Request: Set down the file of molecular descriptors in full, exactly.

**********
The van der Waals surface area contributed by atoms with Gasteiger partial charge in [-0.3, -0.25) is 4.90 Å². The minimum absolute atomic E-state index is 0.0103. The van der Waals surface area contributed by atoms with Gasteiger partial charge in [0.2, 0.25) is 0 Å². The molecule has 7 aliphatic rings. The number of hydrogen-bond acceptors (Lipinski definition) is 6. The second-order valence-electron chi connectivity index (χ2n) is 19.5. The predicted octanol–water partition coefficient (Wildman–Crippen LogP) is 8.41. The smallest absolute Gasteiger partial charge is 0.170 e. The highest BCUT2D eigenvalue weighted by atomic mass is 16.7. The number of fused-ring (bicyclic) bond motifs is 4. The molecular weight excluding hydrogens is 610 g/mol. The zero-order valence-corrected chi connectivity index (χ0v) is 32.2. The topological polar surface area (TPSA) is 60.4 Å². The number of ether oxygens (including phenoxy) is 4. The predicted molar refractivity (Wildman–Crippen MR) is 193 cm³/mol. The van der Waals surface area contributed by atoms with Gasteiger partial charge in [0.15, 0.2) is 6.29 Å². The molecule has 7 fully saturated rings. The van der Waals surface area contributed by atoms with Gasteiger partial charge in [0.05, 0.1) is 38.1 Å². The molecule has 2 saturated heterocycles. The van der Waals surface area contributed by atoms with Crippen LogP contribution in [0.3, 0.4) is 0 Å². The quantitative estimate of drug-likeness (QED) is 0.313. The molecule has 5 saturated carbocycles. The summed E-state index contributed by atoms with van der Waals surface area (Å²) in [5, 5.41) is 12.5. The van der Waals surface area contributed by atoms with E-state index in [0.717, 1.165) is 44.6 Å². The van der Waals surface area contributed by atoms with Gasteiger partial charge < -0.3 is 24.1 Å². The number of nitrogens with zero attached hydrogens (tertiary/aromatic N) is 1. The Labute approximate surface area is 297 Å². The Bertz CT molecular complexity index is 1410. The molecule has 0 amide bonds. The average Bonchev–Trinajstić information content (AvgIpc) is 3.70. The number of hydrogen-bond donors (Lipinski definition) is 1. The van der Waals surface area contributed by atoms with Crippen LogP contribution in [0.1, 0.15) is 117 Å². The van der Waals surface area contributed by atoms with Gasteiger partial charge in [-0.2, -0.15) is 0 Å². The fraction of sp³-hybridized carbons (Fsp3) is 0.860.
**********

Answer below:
The van der Waals surface area contributed by atoms with Gasteiger partial charge in [-0.3, -0.25) is 4.90 Å². The minimum absolute atomic E-state index is 0.0103. The van der Waals surface area contributed by atoms with Gasteiger partial charge in [0.2, 0.25) is 0 Å². The molecule has 7 aliphatic rings. The number of hydrogen-bond acceptors (Lipinski definition) is 6. The second-order valence-electron chi connectivity index (χ2n) is 19.5. The predicted octanol–water partition coefficient (Wildman–Crippen LogP) is 8.41. The smallest absolute Gasteiger partial charge is 0.170 e. The highest BCUT2D eigenvalue weighted by atomic mass is 16.7. The number of fused-ring (bicyclic) bond motifs is 4. The molecular weight excluding hydrogens is 610 g/mol. The zero-order valence-corrected chi connectivity index (χ0v) is 32.2. The topological polar surface area (TPSA) is 60.4 Å². The number of ether oxygens (including phenoxy) is 4. The predicted molar refractivity (Wildman–Crippen MR) is 193 cm³/mol. The van der Waals surface area contributed by atoms with Gasteiger partial charge in [0.15, 0.2) is 6.29 Å². The molecule has 7 fully saturated rings. The van der Waals surface area contributed by atoms with Gasteiger partial charge in [0.05, 0.1) is 38.1 Å². The molecule has 2 saturated heterocycles. The van der Waals surface area contributed by atoms with Crippen LogP contribution in [0.3, 0.4) is 0 Å². The quantitative estimate of drug-likeness (QED) is 0.313. The molecule has 5 saturated carbocycles. The summed E-state index contributed by atoms with van der Waals surface area (Å²) in [5, 5.41) is 12.5. The van der Waals surface area contributed by atoms with E-state index in [0.717, 1.165) is 44.6 Å². The van der Waals surface area contributed by atoms with Gasteiger partial charge < -0.3 is 24.1 Å². The number of nitrogens with zero attached hydrogens (tertiary/aromatic N) is 1. The Labute approximate surface area is 297 Å². The Bertz CT molecular complexity index is 1410. The molecule has 0 amide bonds. The average Bonchev–Trinajstić information content (AvgIpc) is 3.70. The number of hydrogen-bond donors (Lipinski definition) is 1. The van der Waals surface area contributed by atoms with Crippen LogP contribution in [0.1, 0.15) is 117 Å². The van der Waals surface area contributed by atoms with Gasteiger partial charge in [-0.2, -0.15) is 0 Å². The fraction of sp³-hybridized carbons (Fsp3) is 0.860.